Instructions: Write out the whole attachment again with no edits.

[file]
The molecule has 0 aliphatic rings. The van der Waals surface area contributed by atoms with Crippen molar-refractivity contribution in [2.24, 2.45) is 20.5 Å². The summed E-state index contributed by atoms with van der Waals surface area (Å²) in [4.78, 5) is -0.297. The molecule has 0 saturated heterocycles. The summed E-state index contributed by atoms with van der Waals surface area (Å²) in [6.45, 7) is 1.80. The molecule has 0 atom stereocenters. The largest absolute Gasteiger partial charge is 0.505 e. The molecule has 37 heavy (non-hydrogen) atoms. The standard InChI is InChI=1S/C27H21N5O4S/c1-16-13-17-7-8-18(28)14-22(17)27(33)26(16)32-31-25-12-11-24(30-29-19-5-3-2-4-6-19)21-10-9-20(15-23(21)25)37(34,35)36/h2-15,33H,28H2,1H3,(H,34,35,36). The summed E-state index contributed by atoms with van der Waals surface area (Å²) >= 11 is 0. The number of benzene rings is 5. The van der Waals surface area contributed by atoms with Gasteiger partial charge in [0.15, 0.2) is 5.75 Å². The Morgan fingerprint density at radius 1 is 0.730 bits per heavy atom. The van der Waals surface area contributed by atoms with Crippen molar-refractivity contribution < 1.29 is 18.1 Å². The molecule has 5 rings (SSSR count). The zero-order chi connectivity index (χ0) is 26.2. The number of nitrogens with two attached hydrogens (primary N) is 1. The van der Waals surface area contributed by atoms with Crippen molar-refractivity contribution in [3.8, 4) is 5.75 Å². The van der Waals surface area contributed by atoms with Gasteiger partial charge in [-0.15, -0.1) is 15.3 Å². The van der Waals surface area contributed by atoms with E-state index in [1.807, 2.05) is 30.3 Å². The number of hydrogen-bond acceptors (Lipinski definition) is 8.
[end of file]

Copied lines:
The molecule has 0 aliphatic rings. The van der Waals surface area contributed by atoms with Crippen molar-refractivity contribution in [2.24, 2.45) is 20.5 Å². The summed E-state index contributed by atoms with van der Waals surface area (Å²) in [4.78, 5) is -0.297. The molecule has 0 saturated heterocycles. The summed E-state index contributed by atoms with van der Waals surface area (Å²) in [6.45, 7) is 1.80. The molecule has 0 atom stereocenters. The largest absolute Gasteiger partial charge is 0.505 e. The molecule has 37 heavy (non-hydrogen) atoms. The standard InChI is InChI=1S/C27H21N5O4S/c1-16-13-17-7-8-18(28)14-22(17)27(33)26(16)32-31-25-12-11-24(30-29-19-5-3-2-4-6-19)21-10-9-20(15-23(21)25)37(34,35)36/h2-15,33H,28H2,1H3,(H,34,35,36). The summed E-state index contributed by atoms with van der Waals surface area (Å²) >= 11 is 0. The number of benzene rings is 5. The van der Waals surface area contributed by atoms with Gasteiger partial charge in [0.15, 0.2) is 5.75 Å². The Morgan fingerprint density at radius 1 is 0.730 bits per heavy atom. The van der Waals surface area contributed by atoms with Crippen molar-refractivity contribution < 1.29 is 18.1 Å². The molecule has 5 rings (SSSR count). The zero-order chi connectivity index (χ0) is 26.2. The number of nitrogens with two attached hydrogens (primary N) is 1. The van der Waals surface area contributed by atoms with Crippen molar-refractivity contribution in [3.8, 4) is 5.75 Å². The van der Waals surface area contributed by atoms with Gasteiger partial charge in [-0.15, -0.1) is 15.3 Å². The van der Waals surface area contributed by atoms with E-state index in [1.807, 2.05) is 30.3 Å². The number of hydrogen-bond acceptors (Lipinski definition) is 8.